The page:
Bankruptcy Chapter 13 Reorganization

Chapter 13 bankruptcy can be classified as a restructuring bankruptcy. This is in contrast to Chapter 7, which is a liquidation bankruptcy.

You must give all non-exempt property in Chapter 7 bankruptcy to get most of your debts wiped out.

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Chapter 13 bankruptcy is different from the liquidation process. You won’t have to give up any property. Instead, you will need to create a structured repayment plan which outlines how your income will be used to repay your debts over time. This typically takes three to five years.

Eligibility for Chapter 13 Reorganization Bankruptcy

Before you think about filing Chapter 13 bankruptcy, it is necessary to prove that you are eligible. Chapter 13 bankruptcy is different from Chapter 7. Chapter 13 uses your income to pay your creditors. Chapter 13 bankruptcy is not available to you if your income is not sufficient or irregular.

You may also be prevented from filing Chapter 13 bankruptcy because of certain debt limits. Unsecured debt means that your creditor doesn’t have the right to take any item of property if the debt isn’t repaid. A secured debt, on the other hand, is where the creditor promises to pay the debt in full.

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Reorganization Bankruptcy Process

You must first get credit counseling from an agency that has been approved by the United States Trustee. These agencies may charge a fee for their services but they are required to offer free or very low-cost counseling to anyone who can prove that they are unable to pay. You will need to pay an additional fee for Chapter 13 bankruptcy filings.

Repayment Plans for Chapter 13 Reorganization Bankruptcy

The repayment plan is the most crucial and difficult part of a Chapter 13 bankruptcy. The repayment plan will detail how much you will pay each creditor to reduce your debts. While there is not a standard, accepted form, most courts have created their own forms that can be helpful in determining your repayment plan.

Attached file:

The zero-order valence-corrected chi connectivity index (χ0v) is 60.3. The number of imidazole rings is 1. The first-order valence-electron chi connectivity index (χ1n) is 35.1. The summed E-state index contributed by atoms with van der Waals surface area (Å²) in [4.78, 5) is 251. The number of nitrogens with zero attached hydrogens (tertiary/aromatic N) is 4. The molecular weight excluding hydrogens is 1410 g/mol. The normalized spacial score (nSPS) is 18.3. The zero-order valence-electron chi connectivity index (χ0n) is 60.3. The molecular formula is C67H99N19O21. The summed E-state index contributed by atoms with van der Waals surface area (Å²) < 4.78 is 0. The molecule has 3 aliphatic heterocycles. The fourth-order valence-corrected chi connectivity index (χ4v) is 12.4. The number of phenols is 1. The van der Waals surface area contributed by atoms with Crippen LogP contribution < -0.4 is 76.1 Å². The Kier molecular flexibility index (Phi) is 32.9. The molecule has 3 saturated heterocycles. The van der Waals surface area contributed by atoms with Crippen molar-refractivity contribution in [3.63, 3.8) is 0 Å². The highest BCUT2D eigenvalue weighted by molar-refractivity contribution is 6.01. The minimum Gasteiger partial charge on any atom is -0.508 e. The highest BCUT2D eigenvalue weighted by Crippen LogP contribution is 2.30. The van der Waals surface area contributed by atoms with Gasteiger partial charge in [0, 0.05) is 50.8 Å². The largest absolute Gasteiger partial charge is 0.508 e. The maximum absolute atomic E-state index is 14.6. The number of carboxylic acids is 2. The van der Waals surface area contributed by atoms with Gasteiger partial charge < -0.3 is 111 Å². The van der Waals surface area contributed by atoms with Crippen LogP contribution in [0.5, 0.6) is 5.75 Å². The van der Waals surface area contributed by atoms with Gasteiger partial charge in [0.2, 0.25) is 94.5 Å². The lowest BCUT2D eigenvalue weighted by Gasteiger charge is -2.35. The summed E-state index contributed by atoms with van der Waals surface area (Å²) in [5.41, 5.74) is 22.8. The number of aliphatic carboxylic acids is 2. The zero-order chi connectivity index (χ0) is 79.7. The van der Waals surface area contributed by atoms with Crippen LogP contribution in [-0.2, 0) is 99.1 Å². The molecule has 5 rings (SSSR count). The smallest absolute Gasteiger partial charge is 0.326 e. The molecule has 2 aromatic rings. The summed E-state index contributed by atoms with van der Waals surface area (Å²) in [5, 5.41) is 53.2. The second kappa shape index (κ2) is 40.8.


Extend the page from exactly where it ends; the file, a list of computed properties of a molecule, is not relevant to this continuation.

What amount do you need to pay?

You must include a plan for paying certain debts fully in your Chapter 13 repayment plan. These debts, also known as “priority loans”, are more important than others and can be added to your bankruptcy repayment plan. These debts can include taxes due and owing, as well as child support payments.

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Your repayment plan must also include other items. You must include payments on secured debts such as car or home payments. These late payments must also be included in your repayment plan if you are behind on any secured debt payments.

The repayment plan must show that you have any income available after paying secured debts. This money can be used to pay unsecured debts. Although it may not be necessary to make payments if there is no disposable income, you must still show good faith efforts to repay your unsecured loans.

Length of the Repayment Plan

If your six-month average monthly income was higher than the state’s median income, then you must propose a five-year repayment plan. A three-year repayment plan will be offered if your income over the same period is lower than the state’s median income. Your repayment plan will terminate if all your debts are paid off before the end.

Failure to Make Payments on a Plan

You may find yourself in a situation where you are unable to pay your repayment plan. The bankruptcy trustee might be able modify your repayment plan to suit your circumstances if you lose your job or are unable to make payments on your repayment plan. If you are hospitalized for a prolonged period, and making payments on your repayment plan would be an undue hardship, a bankruptcy judge might decide to discharge your debts.

You may be able convert your Chapter 13 bankruptcy reorganization to a Chapter 7 bankruptcy liquidation bankruptcy if neither of these options were available. You can also ask the bankruptcy court for dismissal of your bankruptcy case. You would still owe all your debts and interest that creditors didn’t charge you during your bankruptcy proceedings.

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The End of Chapter 13 Reorganization Bankruptcy

The bankruptcy court will wipe out all remaining debts if you stick to your repayment plan. Before a bankruptcy court can discharge your debts however, you will need to show that you have paid off all non-dischargeable debts. You also must prove that you have taken a budget counseling course through an agency approved by the United States Trustee.